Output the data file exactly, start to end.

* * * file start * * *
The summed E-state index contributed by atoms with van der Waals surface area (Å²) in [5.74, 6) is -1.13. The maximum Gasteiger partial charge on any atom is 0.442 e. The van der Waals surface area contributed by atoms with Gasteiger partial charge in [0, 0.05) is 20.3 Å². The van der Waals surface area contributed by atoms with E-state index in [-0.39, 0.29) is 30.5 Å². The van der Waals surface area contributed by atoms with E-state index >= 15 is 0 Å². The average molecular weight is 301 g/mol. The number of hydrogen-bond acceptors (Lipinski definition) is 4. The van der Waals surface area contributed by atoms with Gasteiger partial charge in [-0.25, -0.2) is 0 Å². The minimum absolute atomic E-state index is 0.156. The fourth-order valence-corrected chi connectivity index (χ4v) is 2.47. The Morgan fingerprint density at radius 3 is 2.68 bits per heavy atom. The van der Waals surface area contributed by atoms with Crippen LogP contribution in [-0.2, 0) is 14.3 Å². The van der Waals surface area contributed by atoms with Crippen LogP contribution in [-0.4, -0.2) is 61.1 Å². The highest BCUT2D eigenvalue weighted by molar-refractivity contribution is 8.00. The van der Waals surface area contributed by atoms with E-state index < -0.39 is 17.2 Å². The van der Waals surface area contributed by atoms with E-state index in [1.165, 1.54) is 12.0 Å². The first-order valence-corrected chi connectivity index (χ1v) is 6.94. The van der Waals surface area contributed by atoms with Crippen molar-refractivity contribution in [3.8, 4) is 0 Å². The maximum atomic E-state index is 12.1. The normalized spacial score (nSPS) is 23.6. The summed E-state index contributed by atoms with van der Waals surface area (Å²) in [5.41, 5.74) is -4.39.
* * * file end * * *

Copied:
The summed E-state index contributed by atoms with van der Waals surface area (Å²) in [5.74, 6) is -1.13. The maximum Gasteiger partial charge on any atom is 0.442 e. The van der Waals surface area contributed by atoms with Gasteiger partial charge in [0, 0.05) is 20.3 Å². The van der Waals surface area contributed by atoms with E-state index in [-0.39, 0.29) is 30.5 Å². The van der Waals surface area contributed by atoms with E-state index >= 15 is 0 Å². The average molecular weight is 301 g/mol. The number of hydrogen-bond acceptors (Lipinski definition) is 4. The van der Waals surface area contributed by atoms with Gasteiger partial charge in [-0.25, -0.2) is 0 Å². The minimum absolute atomic E-state index is 0.156. The fourth-order valence-corrected chi connectivity index (χ4v) is 2.47. The Morgan fingerprint density at radius 3 is 2.68 bits per heavy atom. The van der Waals surface area contributed by atoms with Crippen LogP contribution in [-0.2, 0) is 14.3 Å². The van der Waals surface area contributed by atoms with Crippen LogP contribution in [-0.4, -0.2) is 61.1 Å². The highest BCUT2D eigenvalue weighted by molar-refractivity contribution is 8.00. The van der Waals surface area contributed by atoms with E-state index < -0.39 is 17.2 Å². The van der Waals surface area contributed by atoms with E-state index in [1.165, 1.54) is 12.0 Å². The first-order valence-corrected chi connectivity index (χ1v) is 6.94. The van der Waals surface area contributed by atoms with Crippen molar-refractivity contribution in [3.8, 4) is 0 Å². The maximum atomic E-state index is 12.1. The normalized spacial score (nSPS) is 23.6. The summed E-state index contributed by atoms with van der Waals surface area (Å²) in [5.41, 5.74) is -4.39.